Local Threshold
Local threshold applies different local thresholds based on the neighboring gray values of each individual pixel, accounting for focal high-variability gray value in the image. Also known as an adaptive threshold method. Algorithms may use the mean or median gray values, Otsu (as previously described) or Phansalkar, which applies different local thresholds based on a combination of mean, standard deviation, and normalization of gray value within a 15-pixel radius. The latter is a method particularly used in low contrast images.27 
2-Step Threshold Methods
With the goal of creating threshold images that best represent the structure of interest (vessels in this case), many advocate a combination of filters or processing methods to enhance the structure of interest and minimize noise.25,28,3133 Therefore a selection of commonly used combined methods were performed and are schematically represented in Figures 2 and 3
Figure 2.
 
Diagram illustrating the different combined threshold methods. (A1–4) A closing morphology filter of a 1-pixel radius was applied; then, 4 different local threshold methods were analyzed, mean, median, Otsu and Phansalkar. (B1–4) A closing morphology filter of a two-pixel radius was applied; then, four different local threshold methods were analyzed, mean, median, Otsu, and Phansalkar. (C1-2) Top hat filter followed by a mean or an Otsu local threshold was applied. (D1–3) A bandpass filter that removes pixels ≤2 pixels and >40 pixels followed by a mean or Otsu or Phansalkar threshold was applied. (E1–3) A Frangi filter to identify vessel-like structures was applied, followed by mean or Otsu or Phansalkar local threshold.
Figure 2.
 
Diagram illustrating the different combined threshold methods. (A1–4) A closing morphology filter of a 1-pixel radius was applied; then, 4 different local threshold methods were analyzed, mean, median, Otsu and Phansalkar. (B1–4) A closing morphology filter of a two-pixel radius was applied; then, four different local threshold methods were analyzed, mean, median, Otsu, and Phansalkar. (C1-2) Top hat filter followed by a mean or an Otsu local threshold was applied. (D1–3) A bandpass filter that removes pixels ≤2 pixels and >40 pixels followed by a mean or Otsu or Phansalkar threshold was applied. (E1–3) A Frangi filter to identify vessel-like structures was applied, followed by mean or Otsu or Phansalkar local threshold.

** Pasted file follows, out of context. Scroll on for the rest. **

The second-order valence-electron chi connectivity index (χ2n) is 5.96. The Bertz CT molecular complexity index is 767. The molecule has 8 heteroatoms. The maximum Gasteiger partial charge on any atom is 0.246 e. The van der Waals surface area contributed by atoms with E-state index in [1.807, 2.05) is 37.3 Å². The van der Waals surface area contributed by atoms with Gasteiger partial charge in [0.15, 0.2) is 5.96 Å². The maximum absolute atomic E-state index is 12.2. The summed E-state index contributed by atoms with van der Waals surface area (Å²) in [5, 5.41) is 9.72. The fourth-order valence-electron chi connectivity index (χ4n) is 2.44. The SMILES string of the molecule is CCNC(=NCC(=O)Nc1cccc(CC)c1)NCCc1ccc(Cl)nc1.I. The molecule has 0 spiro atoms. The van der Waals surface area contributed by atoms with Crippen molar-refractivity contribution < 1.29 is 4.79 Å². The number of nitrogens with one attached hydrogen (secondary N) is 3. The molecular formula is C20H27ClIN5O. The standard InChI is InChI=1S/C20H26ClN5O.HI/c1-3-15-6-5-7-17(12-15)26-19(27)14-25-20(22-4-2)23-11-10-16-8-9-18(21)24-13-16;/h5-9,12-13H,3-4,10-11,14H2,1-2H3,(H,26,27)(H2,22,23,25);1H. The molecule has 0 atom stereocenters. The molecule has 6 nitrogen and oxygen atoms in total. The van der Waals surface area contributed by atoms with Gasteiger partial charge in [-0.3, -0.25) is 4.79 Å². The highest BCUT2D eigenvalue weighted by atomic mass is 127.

Figure 3.
 
Diagram illustrating the different combined threshold methods. (A1-2) Gaussian smoothing filter with a sigma radius of four pixels was applied; then, a bandpass filter that removes pixels ≤2 pixels and >40 pixels followed by a mean or an Otsu local threshold was applied. (B) The average gray value of three corneal measurements was used to threshold image; then a close morphology followed by a mean threshold was applied. (C1-2) A top hat filter, then a bandpass filter followed an Otsu or a Phansalkar threshold was applied.
Figure 3.
 
Diagram illustrating the different combined threshold methods. (A1-2) Gaussian smoothing filter with a sigma radius of four pixels was applied; then, a bandpass filter that removes pixels ≤2 pixels and >40 pixels followed by a mean or an Otsu local threshold was applied. (B) The average gray value of three corneal measurements was used to threshold image; then a close morphology followed by a mean threshold was applied. (C1-2) A top hat filter, then a bandpass filter followed an Otsu or a Phansalkar threshold was applied.
Close Morphology With a One- or Two-Pixel Radius ± Local Threshold
First, by applying a closing morphology (image dilation followed by erosion), the algorithm “fills” the spaces between noncontiguous pixels within a one- or two-pixel radius of the neighboring pixels (removing “holes”). Then, four different local threshold methods were analyzed, mean, median, Otsu and Phansalkar (Fig. 2A1-4 and Fig. 2B1-4, respectively), based on previous descriptions.25,28,31 Close morphology is typically used in vascular imaging to improve pixel connectivity of vessel structures on threshold. One-pixel and two-pixel radius algorithm were compared to assess whether the size of the radius improved the method.